— Rebelsatwork (@rebelsatwork) December 26, 2017
With their experience, they no doubt are aware that some frustration is endogenous and some frustration is exogenous. My sole apprehension is that there are precious few tools and tactics to differentiate these situations – and this is not the book’s fault, but a consequence of the underlying problem’s sheer complexity. To perfectionists suffering in a work environment pervaded by ‘moral injury’, it may be impossible to consider that the true problem is outside one’s cranium, and having witnessed the torment of the ensuing frustration, it is crucial for rebels to learn when they’re in a situation that defies the normal approach.
Responsible rebellion: put on your oxygen mask first
Perhaps the greatest strength, besides the vastly differing perspectives Ms Medina and Ms Kelly that form a truly unique synthesis of viewpoints, is an inherent understanding throughout that ‘good rebels’ are not self-directed: they’re organizationally directed. Much like Boyd’s promise to his acolytes-to-be, what’s on offer is not glory and immediate satisfaction but hard work and, if all goes well, organizational level success. I’ve touched on the small-scale aspect of this earlier, when I considered that however indispensable a Rebel Alliance is, it also means we’re betting others’ careers, livelihoods and well-being on how we do our job. I’m sure that Ms Medina and Ms Kelly would agree with me: being a rebel at work is an exacting task with very little margin for error. But there’s a different scale of responsibility involved in rebellion: responsibility for self.
There’s a common concept in modern (post-WW I) military strategy known as Auftragstaktik or mission command in the English sphere of military education. Mission command is similar to what is known in software development as ‘declarative programming’: instead of providing a list of imperatives (orders, instructions), an end result is specified and the unit in question gets to figure out how to best accomplish it. This is often discussed in the context of decentralized command: instead of micromanaging units from a far-off regimental HQ, commanders can issue objectives and lower-level leadership, who are closer to the objective, can make the small-scale decisions with much better and much more accurate information straight from the vicinity of the objective. Instead of regimental HQ specifying from which side to assault a position, the platoon or company actually carrying out the mission can adapt to rapidly changing circumstances right there, on the ground.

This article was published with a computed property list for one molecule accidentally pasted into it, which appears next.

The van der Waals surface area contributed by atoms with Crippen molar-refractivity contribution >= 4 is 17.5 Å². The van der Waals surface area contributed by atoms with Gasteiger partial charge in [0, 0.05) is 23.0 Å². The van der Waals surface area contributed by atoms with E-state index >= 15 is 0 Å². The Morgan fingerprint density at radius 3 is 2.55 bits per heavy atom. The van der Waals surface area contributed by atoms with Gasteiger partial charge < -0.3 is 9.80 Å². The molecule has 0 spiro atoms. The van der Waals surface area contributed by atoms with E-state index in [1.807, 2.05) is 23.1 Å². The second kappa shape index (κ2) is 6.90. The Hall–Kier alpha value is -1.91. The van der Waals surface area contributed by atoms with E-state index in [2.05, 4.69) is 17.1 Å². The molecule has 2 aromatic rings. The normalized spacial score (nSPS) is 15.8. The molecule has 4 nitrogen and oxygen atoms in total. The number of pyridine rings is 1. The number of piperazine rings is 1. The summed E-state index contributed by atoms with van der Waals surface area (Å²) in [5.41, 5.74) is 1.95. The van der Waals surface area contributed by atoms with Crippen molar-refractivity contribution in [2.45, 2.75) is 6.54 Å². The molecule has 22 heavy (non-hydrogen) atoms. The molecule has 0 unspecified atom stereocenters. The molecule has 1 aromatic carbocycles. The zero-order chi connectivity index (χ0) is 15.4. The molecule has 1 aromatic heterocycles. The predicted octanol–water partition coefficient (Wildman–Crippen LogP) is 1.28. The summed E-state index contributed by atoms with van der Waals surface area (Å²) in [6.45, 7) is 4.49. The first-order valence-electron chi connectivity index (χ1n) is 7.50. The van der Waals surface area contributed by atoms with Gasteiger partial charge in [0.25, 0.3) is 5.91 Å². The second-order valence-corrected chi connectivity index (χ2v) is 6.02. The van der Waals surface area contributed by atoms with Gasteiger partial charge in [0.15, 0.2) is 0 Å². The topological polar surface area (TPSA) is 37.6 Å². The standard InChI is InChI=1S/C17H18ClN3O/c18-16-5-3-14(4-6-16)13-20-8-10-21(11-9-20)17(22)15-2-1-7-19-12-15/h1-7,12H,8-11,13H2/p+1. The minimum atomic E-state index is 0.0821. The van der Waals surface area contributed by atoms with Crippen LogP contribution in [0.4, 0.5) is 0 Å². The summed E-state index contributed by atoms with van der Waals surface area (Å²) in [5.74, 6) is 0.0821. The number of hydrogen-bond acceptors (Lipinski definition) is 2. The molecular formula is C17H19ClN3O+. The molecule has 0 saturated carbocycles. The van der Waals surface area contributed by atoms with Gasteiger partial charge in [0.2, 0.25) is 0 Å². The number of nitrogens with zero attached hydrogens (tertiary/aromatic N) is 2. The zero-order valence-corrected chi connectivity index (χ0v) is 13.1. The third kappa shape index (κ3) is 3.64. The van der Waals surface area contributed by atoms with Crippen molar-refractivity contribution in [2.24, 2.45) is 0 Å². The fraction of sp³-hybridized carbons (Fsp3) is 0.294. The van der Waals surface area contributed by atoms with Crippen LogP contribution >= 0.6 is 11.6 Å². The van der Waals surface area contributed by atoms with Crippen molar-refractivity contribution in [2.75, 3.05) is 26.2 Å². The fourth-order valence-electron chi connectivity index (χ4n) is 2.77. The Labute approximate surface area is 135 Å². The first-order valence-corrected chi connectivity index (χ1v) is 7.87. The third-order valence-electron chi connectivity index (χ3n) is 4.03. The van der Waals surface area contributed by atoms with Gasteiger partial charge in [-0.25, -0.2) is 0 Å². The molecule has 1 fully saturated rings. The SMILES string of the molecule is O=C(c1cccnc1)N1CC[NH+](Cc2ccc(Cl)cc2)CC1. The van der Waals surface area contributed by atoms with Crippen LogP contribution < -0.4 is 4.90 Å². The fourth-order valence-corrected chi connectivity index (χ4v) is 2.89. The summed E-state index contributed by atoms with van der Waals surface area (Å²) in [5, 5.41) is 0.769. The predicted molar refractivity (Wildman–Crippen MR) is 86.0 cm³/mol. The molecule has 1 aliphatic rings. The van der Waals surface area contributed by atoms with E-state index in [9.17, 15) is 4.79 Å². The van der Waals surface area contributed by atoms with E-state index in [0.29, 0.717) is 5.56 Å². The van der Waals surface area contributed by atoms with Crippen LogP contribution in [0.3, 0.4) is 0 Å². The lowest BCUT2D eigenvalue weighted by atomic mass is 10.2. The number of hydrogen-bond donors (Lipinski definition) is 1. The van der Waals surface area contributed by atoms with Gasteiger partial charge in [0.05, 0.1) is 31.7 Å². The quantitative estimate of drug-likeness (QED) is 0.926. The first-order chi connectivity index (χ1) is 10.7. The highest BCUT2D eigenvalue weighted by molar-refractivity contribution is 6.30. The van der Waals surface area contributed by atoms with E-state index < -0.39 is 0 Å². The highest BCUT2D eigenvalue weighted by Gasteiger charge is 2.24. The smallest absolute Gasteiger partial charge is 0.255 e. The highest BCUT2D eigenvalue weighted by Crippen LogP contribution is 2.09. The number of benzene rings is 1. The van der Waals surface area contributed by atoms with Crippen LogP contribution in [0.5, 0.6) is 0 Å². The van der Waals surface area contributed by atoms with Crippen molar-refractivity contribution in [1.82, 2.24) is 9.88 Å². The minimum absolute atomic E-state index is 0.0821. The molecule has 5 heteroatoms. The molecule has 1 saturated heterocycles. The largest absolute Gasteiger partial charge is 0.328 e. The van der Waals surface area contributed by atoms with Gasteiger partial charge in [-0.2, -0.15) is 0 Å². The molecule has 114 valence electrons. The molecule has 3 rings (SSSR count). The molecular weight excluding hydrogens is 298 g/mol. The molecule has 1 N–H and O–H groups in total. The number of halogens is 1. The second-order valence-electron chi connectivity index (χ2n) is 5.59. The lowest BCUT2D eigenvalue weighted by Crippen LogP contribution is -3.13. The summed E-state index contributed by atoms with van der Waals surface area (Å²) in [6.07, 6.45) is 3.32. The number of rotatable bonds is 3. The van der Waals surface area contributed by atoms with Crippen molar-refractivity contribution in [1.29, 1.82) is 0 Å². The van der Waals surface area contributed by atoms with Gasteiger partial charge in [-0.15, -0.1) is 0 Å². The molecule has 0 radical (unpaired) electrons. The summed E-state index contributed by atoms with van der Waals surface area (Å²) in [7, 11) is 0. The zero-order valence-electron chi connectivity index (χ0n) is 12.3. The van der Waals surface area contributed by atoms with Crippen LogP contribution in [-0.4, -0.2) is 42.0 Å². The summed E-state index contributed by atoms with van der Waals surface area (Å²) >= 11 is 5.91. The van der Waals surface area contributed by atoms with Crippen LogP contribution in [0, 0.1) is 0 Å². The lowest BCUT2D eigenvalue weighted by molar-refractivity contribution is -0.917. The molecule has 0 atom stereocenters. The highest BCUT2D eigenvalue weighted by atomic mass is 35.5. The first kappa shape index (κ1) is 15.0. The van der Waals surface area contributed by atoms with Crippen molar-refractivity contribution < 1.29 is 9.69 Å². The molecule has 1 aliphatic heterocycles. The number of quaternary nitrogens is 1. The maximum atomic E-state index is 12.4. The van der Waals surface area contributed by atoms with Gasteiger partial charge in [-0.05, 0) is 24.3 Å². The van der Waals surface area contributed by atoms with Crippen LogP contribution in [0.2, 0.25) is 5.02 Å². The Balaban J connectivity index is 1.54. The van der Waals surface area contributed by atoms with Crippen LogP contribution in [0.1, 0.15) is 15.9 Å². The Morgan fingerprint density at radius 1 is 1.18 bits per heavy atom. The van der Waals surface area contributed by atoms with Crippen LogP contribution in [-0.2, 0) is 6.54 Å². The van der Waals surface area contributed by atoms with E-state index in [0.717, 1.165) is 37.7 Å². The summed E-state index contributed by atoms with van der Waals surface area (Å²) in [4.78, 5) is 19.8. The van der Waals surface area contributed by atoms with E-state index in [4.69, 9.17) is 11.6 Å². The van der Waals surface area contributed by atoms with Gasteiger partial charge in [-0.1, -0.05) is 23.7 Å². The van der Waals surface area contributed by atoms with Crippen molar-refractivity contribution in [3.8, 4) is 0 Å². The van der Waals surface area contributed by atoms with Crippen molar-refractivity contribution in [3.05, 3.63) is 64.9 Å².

The vulnerability of mission command is that if the leadership – or just a crucial element – of a unit gets incapacitated, all hell can break loose. This was witnessed quite often during the Vietnam War, where Viet Cong snipers targeted officers and radio operators to incapacitate command and control. On Twitter, discussing Rebels at Work and the fact that sometimes, cynicism is a legitimate idiom of distress to the kind of moral injury discussed in the previous section, Barney Hammond (@bhammond) hit the nail on its head:
@rebelsatwork “Put on your own oxygen mask prior to helping others.”
— Barney Hammond (@bhammond2011) December 27, 2017